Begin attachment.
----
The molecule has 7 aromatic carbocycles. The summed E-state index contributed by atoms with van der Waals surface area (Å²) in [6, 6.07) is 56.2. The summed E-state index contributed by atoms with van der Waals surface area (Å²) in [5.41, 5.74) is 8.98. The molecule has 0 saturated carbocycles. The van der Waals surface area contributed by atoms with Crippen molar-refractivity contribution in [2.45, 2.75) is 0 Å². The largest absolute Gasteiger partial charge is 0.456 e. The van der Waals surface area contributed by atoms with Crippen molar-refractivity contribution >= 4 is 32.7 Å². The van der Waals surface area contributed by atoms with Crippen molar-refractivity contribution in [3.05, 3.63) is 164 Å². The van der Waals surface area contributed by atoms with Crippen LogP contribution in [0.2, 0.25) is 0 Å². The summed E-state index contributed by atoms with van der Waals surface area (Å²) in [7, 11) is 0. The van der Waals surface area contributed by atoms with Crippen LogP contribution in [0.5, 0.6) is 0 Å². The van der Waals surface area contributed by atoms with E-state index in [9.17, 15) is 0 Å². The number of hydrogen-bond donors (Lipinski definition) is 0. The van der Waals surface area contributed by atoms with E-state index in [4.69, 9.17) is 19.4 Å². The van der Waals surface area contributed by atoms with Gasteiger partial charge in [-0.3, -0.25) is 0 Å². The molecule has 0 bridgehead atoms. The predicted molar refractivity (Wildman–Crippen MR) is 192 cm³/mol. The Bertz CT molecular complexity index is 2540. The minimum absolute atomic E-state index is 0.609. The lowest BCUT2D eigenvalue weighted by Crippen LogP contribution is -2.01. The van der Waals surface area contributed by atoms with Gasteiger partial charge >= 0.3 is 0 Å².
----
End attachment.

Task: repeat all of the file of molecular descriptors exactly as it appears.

The molecule has 7 aromatic carbocycles. The summed E-state index contributed by atoms with van der Waals surface area (Å²) in [6, 6.07) is 56.2. The summed E-state index contributed by atoms with van der Waals surface area (Å²) in [5.41, 5.74) is 8.98. The molecule has 0 saturated carbocycles. The van der Waals surface area contributed by atoms with Crippen molar-refractivity contribution in [2.45, 2.75) is 0 Å². The largest absolute Gasteiger partial charge is 0.456 e. The van der Waals surface area contributed by atoms with Crippen molar-refractivity contribution >= 4 is 32.7 Å². The van der Waals surface area contributed by atoms with Crippen molar-refractivity contribution in [3.05, 3.63) is 164 Å². The van der Waals surface area contributed by atoms with Crippen LogP contribution in [0.2, 0.25) is 0 Å². The summed E-state index contributed by atoms with van der Waals surface area (Å²) in [7, 11) is 0. The van der Waals surface area contributed by atoms with Crippen LogP contribution in [0.5, 0.6) is 0 Å². The van der Waals surface area contributed by atoms with E-state index in [9.17, 15) is 0 Å². The number of hydrogen-bond donors (Lipinski definition) is 0. The van der Waals surface area contributed by atoms with E-state index in [4.69, 9.17) is 19.4 Å². The van der Waals surface area contributed by atoms with Gasteiger partial charge in [-0.3, -0.25) is 0 Å². The molecule has 0 bridgehead atoms. The predicted molar refractivity (Wildman–Crippen MR) is 192 cm³/mol. The Bertz CT molecular complexity index is 2540. The minimum absolute atomic E-state index is 0.609. The lowest BCUT2D eigenvalue weighted by Crippen LogP contribution is -2.01. The van der Waals surface area contributed by atoms with Gasteiger partial charge >= 0.3 is 0 Å².